Thursday, April 10, 2003


This Center at the University of Bonn has published a number of interesting working papers online.

The Role of ICT for the Performance of SMEs in East Africa: Empirical Evidence from Kenya and Tanzania
From the Abstract: "Our sample of 300 SMEs in East Africa shows that the use of ICT by SMEs in Kenya as well as in Tanzania is increasing over time. The usage of fixed phone lines nearly reaches the saturation point but is still lower in Tanzania than in Kenya. The percentage of firms that uses mobile phones is increasing fast in both countries. Especially in Tanzania, despite its late start only in 1994 it has already outgrown the usage of fax machines. Those enterprises that use different forms of ICT rate their effects mostly positive. On top are computer applications that are assumed by 88 % and 76 % of users to considerably increase management efficiency and competitiveness respectively. Mobile phones are considered to contribute significantly to regional market expansion by most enterprises, followed by fixed phones and faxes. For all sectors in both countries the average size of enterprises is generally bigger for users of more advanced ICTs. The average years of schooling also increase with the use of advanced ICTs with only small differences between sectors. Also with respect to exporting the relation with ICT is positive and similar for all sectors. By regressing a Cobb-Douglas production function on a dataset of Kenyan and Tanzanian enterprises we analyse determinants of productivity. Our main empirical findings are that investment in ICT has a negative sign in different specifications of the regression but is never significant. However, the use of fax machines that gives managers access to formal information has a significant positive relationship with productivity in both countries." By Francis Matambalya and Susanna Wolf, December 2001. (PDF, 35 pages.)

Willingness to Pay for the Rural Telephone Service in Bangladesh
Abstract: This paper measures the rural households’ willingness to pay (WTP) for access to public telephone services in Bangladesh and Peru through contingent valuation methods. The development of contingent valuation methods together with the econometric expansion of qualitative response models has permitted an approximation to the consumer surplus in the presence of externalities, public good and information asymmetries. The paper utilizes both parametric and nonparametric estimations that are commonly observed in the literature concerned with the estimation of WTP. The main result of the paper suggest that rural telecommunications projects are welfare enhancing, since households’ WTP are higher than the prevailing tariff rates. For Peru, households’ currently pay US$0.14 for local calls and US$ 0.29 for national long distance calls (LDN), while their WTP for a local call varies from US$0.25 to US$0.35, and for a LDN call varies from US$0.33 to US$0.45. For Bangladesh, households’ WTP for a local call varies from US$0.10 to US$0.26, for a LDN call from US$0.23 to US$0.50, and for an international call from US$0.93 to US$1.35. Meanwhile, they are currently paying US$ 0.03, US$ 0.06 and US$ 0.46 respectively. Despite the fact that the monetary measures of WTP vary depending on measurement methods, the results are consistent for all the parametric and non-parametric measures utilized suggesting that the rural telecommunications projects in Bangladesh and Peru are directly contributing to the improvement of welfare of rural households.” By Maximo Torero, Shyamal K Chowdhury, and Virgilio Galdo, October 2002. (PDF, 51 pages.)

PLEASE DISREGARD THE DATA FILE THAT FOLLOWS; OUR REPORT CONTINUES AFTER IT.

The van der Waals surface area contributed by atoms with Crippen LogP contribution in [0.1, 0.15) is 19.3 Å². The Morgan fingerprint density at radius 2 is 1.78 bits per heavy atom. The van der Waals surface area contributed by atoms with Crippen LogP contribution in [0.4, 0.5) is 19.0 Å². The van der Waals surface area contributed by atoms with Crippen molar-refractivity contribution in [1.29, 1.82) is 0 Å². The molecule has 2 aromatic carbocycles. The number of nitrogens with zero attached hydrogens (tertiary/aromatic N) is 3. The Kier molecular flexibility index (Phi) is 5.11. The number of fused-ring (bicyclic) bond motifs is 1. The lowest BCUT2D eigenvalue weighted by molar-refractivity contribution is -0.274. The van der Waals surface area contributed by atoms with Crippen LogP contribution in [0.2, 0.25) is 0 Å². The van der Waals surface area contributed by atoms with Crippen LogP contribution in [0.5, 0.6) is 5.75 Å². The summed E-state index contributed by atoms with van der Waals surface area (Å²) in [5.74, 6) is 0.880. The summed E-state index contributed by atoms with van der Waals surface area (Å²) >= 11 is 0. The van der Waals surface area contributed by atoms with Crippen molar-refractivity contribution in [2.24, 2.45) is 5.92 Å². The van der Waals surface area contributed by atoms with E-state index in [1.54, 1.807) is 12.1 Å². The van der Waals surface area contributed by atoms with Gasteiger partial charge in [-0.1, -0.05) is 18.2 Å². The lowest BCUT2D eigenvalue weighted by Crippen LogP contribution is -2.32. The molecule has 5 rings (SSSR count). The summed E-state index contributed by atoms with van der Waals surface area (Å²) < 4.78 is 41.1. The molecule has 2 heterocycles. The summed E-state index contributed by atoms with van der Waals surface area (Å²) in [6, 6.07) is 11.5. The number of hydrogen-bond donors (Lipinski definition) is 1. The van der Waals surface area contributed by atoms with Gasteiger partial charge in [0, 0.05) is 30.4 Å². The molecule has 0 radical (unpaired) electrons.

The Access and Welfare Impacts of Telecommunications Technology in PeruFrom the Abstract: “This paper attempts to assess three main issues on Peruvian telecommunications technology: what are the main variables that explain the demand for access to telephone services; how important is access to telephone services in explaining the transition out of poverty, and what are the consumption and welfare impacts of the significant increase in the supply of telephone lines since the divestiture in 1994 of the Peruvian telephone services.” By Maximo Torero, July 2000. (PDF, 38 pages.)

Information Technology and Exports: A Case Study of Indian Garments Manufacturing Enterprises
Abstract: “This study identifies and analyses the factors that influence the export performance of Indian garments manufacturing firms. The data come from a sample of seventy-four firms located in Okhla. The results show that intensity of adoption of Information Technology (IT) was the most significant variable that influenced the export performance of firms. The other variables that played an important role in augmenting the export intensity were quality of raw material and the wage rate. The results show that Managing Directors of export- oriented firms assigned more importance to flexibility in product designs. The study suggests that a higher degree of adoption of IT by Indian firms is crucial to remain internationally competitive. The use of advanced IT tools will be even more relevant once the WTO recommendations are in place.” By K. Lal, August 1999. (PDF, 29 pages.)

The Role of Information and Communication Technologies in Economic Development - A Partial Survey